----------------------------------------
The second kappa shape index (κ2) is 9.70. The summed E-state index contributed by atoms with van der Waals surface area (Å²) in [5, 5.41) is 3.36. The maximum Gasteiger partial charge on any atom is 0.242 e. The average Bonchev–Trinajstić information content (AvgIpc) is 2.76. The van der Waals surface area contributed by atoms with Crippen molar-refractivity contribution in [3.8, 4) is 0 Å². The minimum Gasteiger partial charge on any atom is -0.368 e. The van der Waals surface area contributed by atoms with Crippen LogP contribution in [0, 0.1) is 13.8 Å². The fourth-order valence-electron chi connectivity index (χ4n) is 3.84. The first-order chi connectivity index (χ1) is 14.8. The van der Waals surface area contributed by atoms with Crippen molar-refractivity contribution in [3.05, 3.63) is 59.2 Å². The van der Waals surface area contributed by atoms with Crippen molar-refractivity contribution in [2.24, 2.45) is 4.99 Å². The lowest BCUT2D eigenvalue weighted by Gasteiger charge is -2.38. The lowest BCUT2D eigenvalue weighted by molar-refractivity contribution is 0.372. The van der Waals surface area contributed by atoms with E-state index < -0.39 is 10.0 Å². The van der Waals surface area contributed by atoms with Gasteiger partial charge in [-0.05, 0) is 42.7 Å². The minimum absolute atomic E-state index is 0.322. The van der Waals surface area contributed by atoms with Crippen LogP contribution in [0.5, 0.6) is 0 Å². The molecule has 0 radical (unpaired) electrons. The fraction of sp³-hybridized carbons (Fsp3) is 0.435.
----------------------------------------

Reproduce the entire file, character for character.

The second kappa shape index (κ2) is 9.70. The summed E-state index contributed by atoms with van der Waals surface area (Å²) in [5, 5.41) is 3.36. The maximum Gasteiger partial charge on any atom is 0.242 e. The average Bonchev–Trinajstić information content (AvgIpc) is 2.76. The van der Waals surface area contributed by atoms with Crippen molar-refractivity contribution in [3.8, 4) is 0 Å². The minimum Gasteiger partial charge on any atom is -0.368 e. The van der Waals surface area contributed by atoms with Crippen LogP contribution in [0, 0.1) is 13.8 Å². The fourth-order valence-electron chi connectivity index (χ4n) is 3.84. The first-order chi connectivity index (χ1) is 14.8. The van der Waals surface area contributed by atoms with Crippen molar-refractivity contribution in [3.05, 3.63) is 59.2 Å². The van der Waals surface area contributed by atoms with Crippen molar-refractivity contribution in [2.24, 2.45) is 4.99 Å². The lowest BCUT2D eigenvalue weighted by Gasteiger charge is -2.38. The lowest BCUT2D eigenvalue weighted by molar-refractivity contribution is 0.372. The van der Waals surface area contributed by atoms with E-state index < -0.39 is 10.0 Å². The van der Waals surface area contributed by atoms with Gasteiger partial charge in [-0.05, 0) is 42.7 Å². The minimum absolute atomic E-state index is 0.322. The van der Waals surface area contributed by atoms with Crippen LogP contribution in [0.5, 0.6) is 0 Å². The molecule has 0 radical (unpaired) electrons. The fraction of sp³-hybridized carbons (Fsp3) is 0.435.